Defending Your Supply Chain from Counterfeit Electronic Parts

Woman studying counterfeit partsWoman studying counterfeit parts

When counterfeit electronic components enter the supply chain, they can expose manufacturers to potential risks and liabilities. In applications ranging from consumer electronics to military equipment, counterfeit equipment has been traced to overseas operations that turn out realistic-looking components.

After the Department of Defense identified counterfeit electronics as a risk to both military personnel and missions in 2011, the government passed legislation requiring contractors to acquire parts only from trusted suppliers.¹ With many U.S. companies importing semiconductors and rare metals for their high-tech products, overseeing the quality of overseas suppliers can be a challenge.

Following are some steps to help control your overseas supply chain:

Identify Which Standards Apply

While no single agency oversees the codes and standards that apply to imported materials and goods, how a component or subassembly is used can dictate which standard, code or industry guideline applies. These include consumer product standards, as well as industry safety and electrical standards. Consider adopting industry-approved standards, such as those approved by the Independent Distributors of Electronics Association or the federal government.

Establish a Formal Product Safety Committee

Regulatory compliance should be handled by a committee that includes senior management, legal counsel and team members that are responsible for product design, manufacturing quality and product safety codes and designs.

Know your Suppliers, and Their Suppliers

Understand each overseas company’s track record, financial resources and customer base so you can assess their stability. If the price seems too good to be true, the components may be counterfeit. Try to always purchase from suppliers who are OEM-approved distributors. Be sure to examine their quality control processes, where they get their materials and how rigorous they are in ensuring the quality of subcontracted materials. If possible, conduct an on-site inspection.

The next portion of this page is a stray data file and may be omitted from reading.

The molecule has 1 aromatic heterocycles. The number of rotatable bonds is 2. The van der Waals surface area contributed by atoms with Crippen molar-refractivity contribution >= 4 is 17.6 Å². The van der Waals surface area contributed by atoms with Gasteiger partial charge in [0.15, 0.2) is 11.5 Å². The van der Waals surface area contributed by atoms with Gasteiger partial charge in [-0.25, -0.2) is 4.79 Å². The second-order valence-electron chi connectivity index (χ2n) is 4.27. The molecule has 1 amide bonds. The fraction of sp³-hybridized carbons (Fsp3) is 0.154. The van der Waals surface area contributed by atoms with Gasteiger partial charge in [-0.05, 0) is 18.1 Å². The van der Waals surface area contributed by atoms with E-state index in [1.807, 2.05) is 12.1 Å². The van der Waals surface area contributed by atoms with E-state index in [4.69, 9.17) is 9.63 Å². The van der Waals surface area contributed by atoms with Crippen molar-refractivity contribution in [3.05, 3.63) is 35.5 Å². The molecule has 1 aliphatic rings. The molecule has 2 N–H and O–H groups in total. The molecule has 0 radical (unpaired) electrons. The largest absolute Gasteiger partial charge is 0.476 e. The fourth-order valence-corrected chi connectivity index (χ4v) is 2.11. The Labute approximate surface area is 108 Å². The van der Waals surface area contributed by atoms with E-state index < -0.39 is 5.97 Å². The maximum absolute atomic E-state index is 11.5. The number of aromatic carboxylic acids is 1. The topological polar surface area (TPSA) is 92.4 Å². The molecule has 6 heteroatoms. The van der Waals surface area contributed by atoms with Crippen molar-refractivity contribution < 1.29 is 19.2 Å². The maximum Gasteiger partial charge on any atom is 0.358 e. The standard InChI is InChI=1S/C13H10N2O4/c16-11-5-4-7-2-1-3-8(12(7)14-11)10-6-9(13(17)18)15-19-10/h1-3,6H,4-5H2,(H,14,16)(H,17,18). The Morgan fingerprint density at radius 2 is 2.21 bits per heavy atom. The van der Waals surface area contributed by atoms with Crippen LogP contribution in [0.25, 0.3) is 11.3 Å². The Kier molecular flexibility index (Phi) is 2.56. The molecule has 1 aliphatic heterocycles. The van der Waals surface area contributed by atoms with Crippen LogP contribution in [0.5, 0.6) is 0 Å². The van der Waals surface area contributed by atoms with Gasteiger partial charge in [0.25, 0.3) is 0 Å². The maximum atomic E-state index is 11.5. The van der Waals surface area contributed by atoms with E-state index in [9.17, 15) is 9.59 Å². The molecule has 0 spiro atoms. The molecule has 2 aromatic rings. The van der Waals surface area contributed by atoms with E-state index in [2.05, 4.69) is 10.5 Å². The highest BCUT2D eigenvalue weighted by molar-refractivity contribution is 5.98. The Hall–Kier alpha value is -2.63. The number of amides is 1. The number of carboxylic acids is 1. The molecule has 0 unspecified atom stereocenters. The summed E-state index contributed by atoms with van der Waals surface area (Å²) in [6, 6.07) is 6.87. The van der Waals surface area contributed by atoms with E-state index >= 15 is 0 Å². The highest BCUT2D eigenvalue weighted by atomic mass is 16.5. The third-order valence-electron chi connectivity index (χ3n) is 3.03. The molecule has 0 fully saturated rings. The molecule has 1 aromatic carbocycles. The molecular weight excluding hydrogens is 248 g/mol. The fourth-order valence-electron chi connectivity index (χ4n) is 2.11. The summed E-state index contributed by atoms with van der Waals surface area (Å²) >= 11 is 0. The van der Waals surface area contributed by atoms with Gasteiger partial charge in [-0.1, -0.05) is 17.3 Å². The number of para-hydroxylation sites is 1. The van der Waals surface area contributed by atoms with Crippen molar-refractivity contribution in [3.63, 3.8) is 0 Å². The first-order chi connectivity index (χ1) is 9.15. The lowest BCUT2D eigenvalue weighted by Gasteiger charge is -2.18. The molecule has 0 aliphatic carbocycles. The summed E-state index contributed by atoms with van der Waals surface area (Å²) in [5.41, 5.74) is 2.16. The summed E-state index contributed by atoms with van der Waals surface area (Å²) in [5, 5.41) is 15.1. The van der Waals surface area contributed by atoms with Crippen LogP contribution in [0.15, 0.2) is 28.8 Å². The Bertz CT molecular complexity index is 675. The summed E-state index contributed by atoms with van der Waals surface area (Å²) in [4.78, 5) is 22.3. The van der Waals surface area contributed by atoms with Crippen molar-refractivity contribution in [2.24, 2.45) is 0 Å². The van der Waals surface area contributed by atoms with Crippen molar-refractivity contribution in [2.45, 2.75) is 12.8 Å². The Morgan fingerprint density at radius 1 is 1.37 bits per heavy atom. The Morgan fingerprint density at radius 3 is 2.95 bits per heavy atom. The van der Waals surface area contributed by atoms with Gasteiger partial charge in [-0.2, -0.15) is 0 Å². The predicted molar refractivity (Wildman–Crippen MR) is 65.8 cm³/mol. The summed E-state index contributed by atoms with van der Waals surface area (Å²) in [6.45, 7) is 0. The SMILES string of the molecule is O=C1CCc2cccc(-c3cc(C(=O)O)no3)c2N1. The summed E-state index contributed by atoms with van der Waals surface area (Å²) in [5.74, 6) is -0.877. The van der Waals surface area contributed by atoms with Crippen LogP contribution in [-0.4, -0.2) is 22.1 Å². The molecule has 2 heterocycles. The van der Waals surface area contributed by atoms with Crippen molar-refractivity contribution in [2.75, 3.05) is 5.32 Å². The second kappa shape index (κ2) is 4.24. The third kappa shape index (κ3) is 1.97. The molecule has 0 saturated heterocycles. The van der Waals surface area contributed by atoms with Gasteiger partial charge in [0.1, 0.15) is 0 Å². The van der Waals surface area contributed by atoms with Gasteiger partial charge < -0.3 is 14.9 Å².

Require an Approval Process for any Changes

Exert continuing control over what an overseas supplier provides. Make sure you are fully informed and have pre-approval control over any changes to the design, manufacturing process or raw materials used in the materials or components they supply. Include testing in your change control process to ensure that products continue to meet established specifications. Maintain appropriate records for proper documentation of your approval processes.

Arrange for Independent Testing

Testing components is the best way to make sure you are getting what you ordered. You can retain an outside firm to sample and test products at the overseas site, and/or conduct tests on products received. In addition to testing for counterfeit parts, you can also test the validity of your suppliers’ environmental and regulatory compliance certifications.

Transfer Risk to the Extent Possible

While not all risks can be transferred, a key element of supply chain control involves transferring risk to whatever extent possible. Techniques include requiring the overseas supplier to produce a Certificate of Insurance and writing “hold harmless” or indemnification provisions into contracts. These contracts may include a “choice-of-venue” clause that has the supplier agree to address any disputes within the U.S. court system. Given the complexity of risk transfer when importing products, you should review this issue with an experienced insurance agent or broker, as well as your legal counsel.

What Happens When a Counterfeit Part Enters the Supply Chain?

The impact of counterfeiting usually falls into one of two categories:

  • Non-functional parts – These non-legitimate parts result in immediate problems when components do not function as expected. May cause delays in manufacturing, but the products are unlikely to make it into consumers’ hands because they are quickly identified as non-functional.
  • Functional substandard parts – These can expose a company to liability because the components work as expected, but they may be refurbished or substandard, and can quickly deteriorate after the end user begins using them.

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